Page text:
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Plant Cell, Tissue and Organ Culture (PCTOC)

, Volume 139, Issue 3, pp 479–492 | Cite as

Embryogenesis efficiency and genetic stability of Dianthus caryophyllus embryos in response to different light spectra and plant growth regulators

  • Mostafa Aalifar
  • Mostafa ArabEmail author
  • Sasan AliniaeifardEmail author
  • Shirin Dianati
  • Mahboobeh Zare Mehrjerdi
  • Erik Limpens
  • Margrethe Serek
Original Article
  • 156 Downloads

Abstract

Carnation is an important cut flower with industrial and medicinal applications. To establish an efficient protocol without somaclonal variation for micropropagation of Dianthus caryophyllus, direct and indirect somatic embryogenesis (DSE and ISE) were investigated under six different light spectra (white, red, green, blue, red + blue and far red + red) and four combinations of different plant growth regulators (PGRs) never tested so far for carnation. The best results were achieved with 2,4-dichlorophenoxyacetic acid (2,4-D) + N-(2-chloro-4-pyridyl)-N′-phenylurea (4-CPPU) for ISE and picloram + 4-CPPU or naphthoxyacetic acid (NOA) + 6-benzylaminopurine (BAP) for DSE. The DSE method was faster (3 weeks compared to 8 weeks) and easier (no subculturing compared to two rounds of subculture with ISE methods) but the percentage of somatic embryos in the ISE method was higher compared to the DSE method. Our results showed that the highest DSE, formation of embryogenic callus, embryo maturation (generation of globular, heart and torpedo shapes) and ISE rate was observed in carnation explants exposed to blue light (450–495 nm). In contrast, green (495–570 nm), red (610–700) and far red (710–730 nm) lights caused negative effects on embryogenesis compared to white light controls (380–750 nm). For the first time, genetic stability of regenerated carnation plants was estimated using inter-simple sequence repeat (ISSR) markers. The amplified products showed 75 distinct and scorable bands, and regenerants [plants obtained by primary (PSE) and secondary SE (SSE)] were completely identical to the mother plant. Similarly, flow cytometric analysis confirmed that somatic embryo-derived plants had on average 1.53 pg nuclear DNA (2C), and all plants maintained their ploidy. In conclusion, obtained embryos under blue light were big in size and torpedo-shaped and their germination was highest compared to other light spectra. Moreover, blue light was effective for direct and indirect somatic embryogenesis in carnation without induction of somaclonal variation.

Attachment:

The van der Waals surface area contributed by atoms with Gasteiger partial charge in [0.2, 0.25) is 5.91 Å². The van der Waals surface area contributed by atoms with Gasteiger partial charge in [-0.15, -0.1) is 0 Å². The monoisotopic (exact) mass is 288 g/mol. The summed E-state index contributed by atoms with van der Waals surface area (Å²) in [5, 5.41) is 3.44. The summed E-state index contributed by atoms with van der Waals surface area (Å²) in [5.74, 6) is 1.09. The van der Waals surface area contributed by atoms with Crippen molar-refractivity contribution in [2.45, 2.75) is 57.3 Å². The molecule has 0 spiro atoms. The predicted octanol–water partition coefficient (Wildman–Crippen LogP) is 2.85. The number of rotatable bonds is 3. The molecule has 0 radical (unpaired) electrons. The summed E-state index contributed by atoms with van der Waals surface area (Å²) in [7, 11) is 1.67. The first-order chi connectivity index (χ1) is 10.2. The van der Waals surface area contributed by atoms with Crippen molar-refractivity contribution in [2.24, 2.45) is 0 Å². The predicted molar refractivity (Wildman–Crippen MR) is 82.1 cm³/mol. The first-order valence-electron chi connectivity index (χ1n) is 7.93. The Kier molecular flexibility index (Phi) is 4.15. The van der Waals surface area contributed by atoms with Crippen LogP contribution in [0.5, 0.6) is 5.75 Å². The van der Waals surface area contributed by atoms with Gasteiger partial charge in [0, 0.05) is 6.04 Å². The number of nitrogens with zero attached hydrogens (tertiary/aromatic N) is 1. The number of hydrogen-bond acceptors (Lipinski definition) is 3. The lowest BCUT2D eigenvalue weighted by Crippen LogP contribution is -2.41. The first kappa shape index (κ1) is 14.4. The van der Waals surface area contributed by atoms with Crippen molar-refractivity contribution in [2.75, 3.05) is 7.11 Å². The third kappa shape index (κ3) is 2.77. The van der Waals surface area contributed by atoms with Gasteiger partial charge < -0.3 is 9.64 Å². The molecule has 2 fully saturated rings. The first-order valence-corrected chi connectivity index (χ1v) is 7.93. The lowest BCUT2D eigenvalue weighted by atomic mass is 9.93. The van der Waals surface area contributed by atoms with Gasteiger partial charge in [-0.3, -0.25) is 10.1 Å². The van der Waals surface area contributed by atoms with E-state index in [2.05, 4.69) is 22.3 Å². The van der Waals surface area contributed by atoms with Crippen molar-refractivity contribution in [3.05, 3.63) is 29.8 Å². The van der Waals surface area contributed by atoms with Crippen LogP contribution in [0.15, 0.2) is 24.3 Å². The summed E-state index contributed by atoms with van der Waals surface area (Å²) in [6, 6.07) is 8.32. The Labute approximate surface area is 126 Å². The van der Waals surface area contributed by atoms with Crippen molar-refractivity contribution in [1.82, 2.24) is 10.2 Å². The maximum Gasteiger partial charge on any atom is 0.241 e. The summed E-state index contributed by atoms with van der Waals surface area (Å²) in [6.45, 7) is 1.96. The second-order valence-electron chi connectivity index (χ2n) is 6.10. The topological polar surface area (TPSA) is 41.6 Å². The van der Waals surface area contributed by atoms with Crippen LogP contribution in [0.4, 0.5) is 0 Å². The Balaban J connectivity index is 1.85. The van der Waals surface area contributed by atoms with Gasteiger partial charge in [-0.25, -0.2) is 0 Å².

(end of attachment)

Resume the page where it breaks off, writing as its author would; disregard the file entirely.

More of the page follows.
Key message

An effective protocol through application of phytohormones is introduced. Blue light can be used to improve in vitro propagation of carnation by somatic embryogenesis. Genetic stability of regenerated carnation plants was confirmed using inter-simple sequence repeat (ISSR) markers.

Keywords

Light spectrum ISSR marker Embryogenesis Carnation 

Notes

Acknowledgements

LED lights were provided by Iran grow light company (http://www.Irangrowlight.ir). The authors wish to thank Dr Christian Gehl, Faculty of Natural Sciences, Institute of Horticultural Production Systems, Floriculture, Leibniz University Hannover, Germany, for his thoughtful and inspirational comments. We would like to thank Iran National Science Foundation (INSF) (grant number 96006991) and University of Tehran for their supports.

Author contributions

MF, MA and SA performed most in vitro culture experiments and together with SD, MZ, and MF contributed to in vitro initiation experiments; MF and MZ performed the genetic analyses by ISSR markers; MA conceived and designed the experiments and together with MF, SA, EL, MS and MZ contributed to data interpretation. MF, EL, and MS contributed mostly to manuscript elaboration and other authors contributed to its revision.

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Copyright information

© Springer Nature B.V. 2019

Authors and Affiliations

  • Mostafa Aalifar
    • 1
  • Mostafa Arab
    • 1
    Email author
  • Sasan Aliniaeifard
    • 1
    Email author
  • Shirin Dianati
    • 1
  • Mahboobeh Zare Mehrjerdi
    • 1
  • Erik Limpens
    • 2
  • Margrethe Serek
    • 3
  1. 1.Department of Horticulture, Aburaihan CampusUniversity of TehranPakdashtIran
  2. 2.Laboratory of Molecular Biology, Department of Plant ScienceWageningen UniversityWageningenThe Netherlands
  3. 3.Faculty of Natural Sciences, Institute of Horticultural Production Systems, FloricultureLeibniz University HannoverHannoverGermany

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